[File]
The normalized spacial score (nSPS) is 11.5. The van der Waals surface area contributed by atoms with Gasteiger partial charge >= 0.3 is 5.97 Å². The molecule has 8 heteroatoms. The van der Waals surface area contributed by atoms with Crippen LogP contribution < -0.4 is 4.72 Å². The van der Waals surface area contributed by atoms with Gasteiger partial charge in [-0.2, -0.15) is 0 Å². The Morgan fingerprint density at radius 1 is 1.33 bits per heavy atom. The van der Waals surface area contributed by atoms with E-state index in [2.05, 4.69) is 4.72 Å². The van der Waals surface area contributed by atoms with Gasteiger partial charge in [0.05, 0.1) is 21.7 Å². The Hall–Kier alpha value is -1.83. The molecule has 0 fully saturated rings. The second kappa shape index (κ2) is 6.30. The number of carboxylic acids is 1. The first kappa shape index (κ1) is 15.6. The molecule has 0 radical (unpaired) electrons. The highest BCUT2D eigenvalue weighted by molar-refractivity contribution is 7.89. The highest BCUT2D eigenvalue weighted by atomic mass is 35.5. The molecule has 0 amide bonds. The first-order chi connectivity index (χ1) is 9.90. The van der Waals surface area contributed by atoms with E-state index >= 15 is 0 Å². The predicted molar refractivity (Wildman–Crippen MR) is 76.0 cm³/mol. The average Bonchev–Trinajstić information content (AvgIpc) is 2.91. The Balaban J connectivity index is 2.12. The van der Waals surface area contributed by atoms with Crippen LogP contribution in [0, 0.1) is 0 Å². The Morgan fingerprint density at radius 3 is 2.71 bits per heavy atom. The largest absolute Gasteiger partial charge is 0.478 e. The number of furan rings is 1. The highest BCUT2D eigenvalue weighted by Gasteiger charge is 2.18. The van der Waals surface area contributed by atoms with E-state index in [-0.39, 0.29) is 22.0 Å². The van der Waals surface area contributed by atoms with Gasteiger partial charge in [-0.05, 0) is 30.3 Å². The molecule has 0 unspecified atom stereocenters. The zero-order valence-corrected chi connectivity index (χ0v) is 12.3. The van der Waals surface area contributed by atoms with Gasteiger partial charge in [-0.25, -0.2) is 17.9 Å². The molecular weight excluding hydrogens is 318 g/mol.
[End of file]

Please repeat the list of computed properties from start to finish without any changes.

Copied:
The normalized spacial score (nSPS) is 11.5. The van der Waals surface area contributed by atoms with Gasteiger partial charge >= 0.3 is 5.97 Å². The molecule has 8 heteroatoms. The van der Waals surface area contributed by atoms with Crippen LogP contribution < -0.4 is 4.72 Å². The van der Waals surface area contributed by atoms with Gasteiger partial charge in [-0.2, -0.15) is 0 Å². The Morgan fingerprint density at radius 1 is 1.33 bits per heavy atom. The van der Waals surface area contributed by atoms with E-state index in [2.05, 4.69) is 4.72 Å². The van der Waals surface area contributed by atoms with Gasteiger partial charge in [0.05, 0.1) is 21.7 Å². The Hall–Kier alpha value is -1.83. The molecule has 0 fully saturated rings. The second kappa shape index (κ2) is 6.30. The number of carboxylic acids is 1. The first kappa shape index (κ1) is 15.6. The molecule has 0 radical (unpaired) electrons. The highest BCUT2D eigenvalue weighted by molar-refractivity contribution is 7.89. The highest BCUT2D eigenvalue weighted by atomic mass is 35.5. The molecule has 0 amide bonds. The first-order chi connectivity index (χ1) is 9.90. The van der Waals surface area contributed by atoms with E-state index >= 15 is 0 Å². The predicted molar refractivity (Wildman–Crippen MR) is 76.0 cm³/mol. The average Bonchev–Trinajstić information content (AvgIpc) is 2.91. The Balaban J connectivity index is 2.12. The van der Waals surface area contributed by atoms with Crippen LogP contribution in [0, 0.1) is 0 Å². The Morgan fingerprint density at radius 3 is 2.71 bits per heavy atom. The largest absolute Gasteiger partial charge is 0.478 e. The number of furan rings is 1. The highest BCUT2D eigenvalue weighted by Gasteiger charge is 2.18. The van der Waals surface area contributed by atoms with E-state index in [-0.39, 0.29) is 22.0 Å². The van der Waals surface area contributed by atoms with Gasteiger partial charge in [-0.05, 0) is 30.3 Å². The molecule has 0 unspecified atom stereocenters. The zero-order valence-corrected chi connectivity index (χ0v) is 12.3. The van der Waals surface area contributed by atoms with Gasteiger partial charge in [-0.25, -0.2) is 17.9 Å². The molecular weight excluding hydrogens is 318 g/mol.